Pat O’Donnell is an interesting case with the Chicago Bears.
Despite the fact that O’Donnell has been amazingly consistent throughout his career with a 44.0 yard-per-punt (Y/P) average (2014 - 43.8 Y/P, 2015 - 44.2 Y/P, 2016 - 44.0 Y/P), it hasn’t necessarily been great.
Consider that O’Donnell’s Y/P ranked 25th in the NFL in 2016 while his “net” average of 39.9 dropped him to 27th in the NFL. By comparison, Johnny Hekker of the Los Angeles Rams led the league with a 46.0 “net” average. That is quite the difference in field position over the course of the season.
What about directional punting you may ask? Well, O’Donnell is slightly better against the field but still below average. Putting the ball inside the 20 is the most widely-used statistic to determine this particular skill.
O’Donnell placed 24 punts inside the 20, which was good enough to tie for 19th in the NFL with the Jets. How exactly did this stack up with the aforementioned Hekker? Well, not very well as it turns out. Hekker led the league with 51 punts inside the 20.
It is not necessarily fair to compare a player against the best player at a given position but it does give you an idea of how far off the pace O’Donnell truly is. As many of us recall, Brad Maynard could be a very good weapon for the Bears.
Frankly, I am a little surprised that O’Donnell hasn’t had more competition since general manager Ryan Pace took over for Phil Emery. In a contract year, let’s see if O’Donnell can finally live up to the moniker of “Mega Punt.”
Weight: 220 pounds
Contract and salary cap:
According to Spotrac, O’Donnell’s deal with the Bears, the final of his four-year rookie contract, is worth $690,000, with $26,327 of it guaranteed. He has a base salary of $690,000 and a $26,327 signing bonus.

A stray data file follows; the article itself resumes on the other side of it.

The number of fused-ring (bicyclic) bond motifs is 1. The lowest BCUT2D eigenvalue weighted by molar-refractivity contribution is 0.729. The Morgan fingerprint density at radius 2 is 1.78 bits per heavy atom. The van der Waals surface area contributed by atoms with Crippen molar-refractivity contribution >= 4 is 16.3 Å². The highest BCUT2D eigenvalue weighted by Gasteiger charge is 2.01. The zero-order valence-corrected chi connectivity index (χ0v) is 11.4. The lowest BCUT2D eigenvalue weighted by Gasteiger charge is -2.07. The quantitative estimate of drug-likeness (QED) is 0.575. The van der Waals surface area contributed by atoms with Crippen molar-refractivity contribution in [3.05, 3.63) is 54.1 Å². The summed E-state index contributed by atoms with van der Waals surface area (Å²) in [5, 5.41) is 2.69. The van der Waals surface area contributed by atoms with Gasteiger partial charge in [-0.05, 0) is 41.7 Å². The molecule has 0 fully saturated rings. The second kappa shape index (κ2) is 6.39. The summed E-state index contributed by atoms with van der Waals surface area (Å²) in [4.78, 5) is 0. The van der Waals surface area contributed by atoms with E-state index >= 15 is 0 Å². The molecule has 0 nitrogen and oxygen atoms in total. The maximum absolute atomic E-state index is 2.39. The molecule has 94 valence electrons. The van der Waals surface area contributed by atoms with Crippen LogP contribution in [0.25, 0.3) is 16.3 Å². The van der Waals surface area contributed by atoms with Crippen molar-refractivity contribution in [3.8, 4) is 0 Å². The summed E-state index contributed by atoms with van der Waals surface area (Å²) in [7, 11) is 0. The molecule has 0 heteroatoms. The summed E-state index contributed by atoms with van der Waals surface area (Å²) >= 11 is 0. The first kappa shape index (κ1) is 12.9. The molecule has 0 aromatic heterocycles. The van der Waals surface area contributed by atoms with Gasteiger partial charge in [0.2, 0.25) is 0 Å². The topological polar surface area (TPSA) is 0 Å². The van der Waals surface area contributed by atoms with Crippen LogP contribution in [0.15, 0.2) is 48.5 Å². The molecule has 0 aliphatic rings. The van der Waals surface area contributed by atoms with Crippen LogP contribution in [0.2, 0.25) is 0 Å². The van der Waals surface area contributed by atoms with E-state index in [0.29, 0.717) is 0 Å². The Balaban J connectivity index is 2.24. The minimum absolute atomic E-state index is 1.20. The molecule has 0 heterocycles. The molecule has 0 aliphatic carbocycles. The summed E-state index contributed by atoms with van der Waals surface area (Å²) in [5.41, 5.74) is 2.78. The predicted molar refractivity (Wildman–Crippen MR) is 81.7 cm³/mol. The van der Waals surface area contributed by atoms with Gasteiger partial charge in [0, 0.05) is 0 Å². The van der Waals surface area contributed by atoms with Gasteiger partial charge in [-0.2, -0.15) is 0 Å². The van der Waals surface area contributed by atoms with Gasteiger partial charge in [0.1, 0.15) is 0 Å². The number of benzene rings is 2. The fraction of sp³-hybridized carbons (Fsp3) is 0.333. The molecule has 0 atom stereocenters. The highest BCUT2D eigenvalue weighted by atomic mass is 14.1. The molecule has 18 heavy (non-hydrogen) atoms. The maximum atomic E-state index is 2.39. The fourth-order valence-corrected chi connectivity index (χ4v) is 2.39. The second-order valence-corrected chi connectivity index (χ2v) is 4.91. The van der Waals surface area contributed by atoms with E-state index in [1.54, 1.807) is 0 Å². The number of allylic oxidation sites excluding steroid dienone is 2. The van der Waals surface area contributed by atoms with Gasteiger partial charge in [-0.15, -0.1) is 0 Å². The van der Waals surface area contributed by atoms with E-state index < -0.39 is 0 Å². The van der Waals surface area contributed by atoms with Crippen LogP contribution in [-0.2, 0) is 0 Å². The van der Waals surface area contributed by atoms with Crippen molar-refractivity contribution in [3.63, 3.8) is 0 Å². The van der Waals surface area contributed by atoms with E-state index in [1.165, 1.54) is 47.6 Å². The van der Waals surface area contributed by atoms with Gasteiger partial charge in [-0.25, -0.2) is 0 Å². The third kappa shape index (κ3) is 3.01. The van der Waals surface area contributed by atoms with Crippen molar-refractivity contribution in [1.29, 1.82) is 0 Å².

Reason for improvement in 2017
There aren’t many reasons to be optimistic that O’Donnell becomes better than he has shown in his first three seasons. As noted, he has been remarkably consistent and it is hard to see that changing much. However, if he works on being able to get more consistent hang-time and can develop the old “corner coffin,” then he could certainly see a major uptick in his numbers for 2017.
Reason for regression in 2017
Just as it is difficult to see O’Donnell having a major improvement over his career averages, I think it is unlikely that he will regress either. The biggest hurdle for any player is health and I think that is the most likely reason that he would find his 2017 season ranging below his typical year.
Final roster odds
Given that there are no other punters on the Bears roster, this appears to be 100 percent. I don’t necessarily agree with not bringing in some competition, but there are so many roster battles at other spots, that punter seems very low on the priorities list. Barring unforeseen injuries, Pat O’Donnell will once again man the punting and holding duties for the Bears in 2017.
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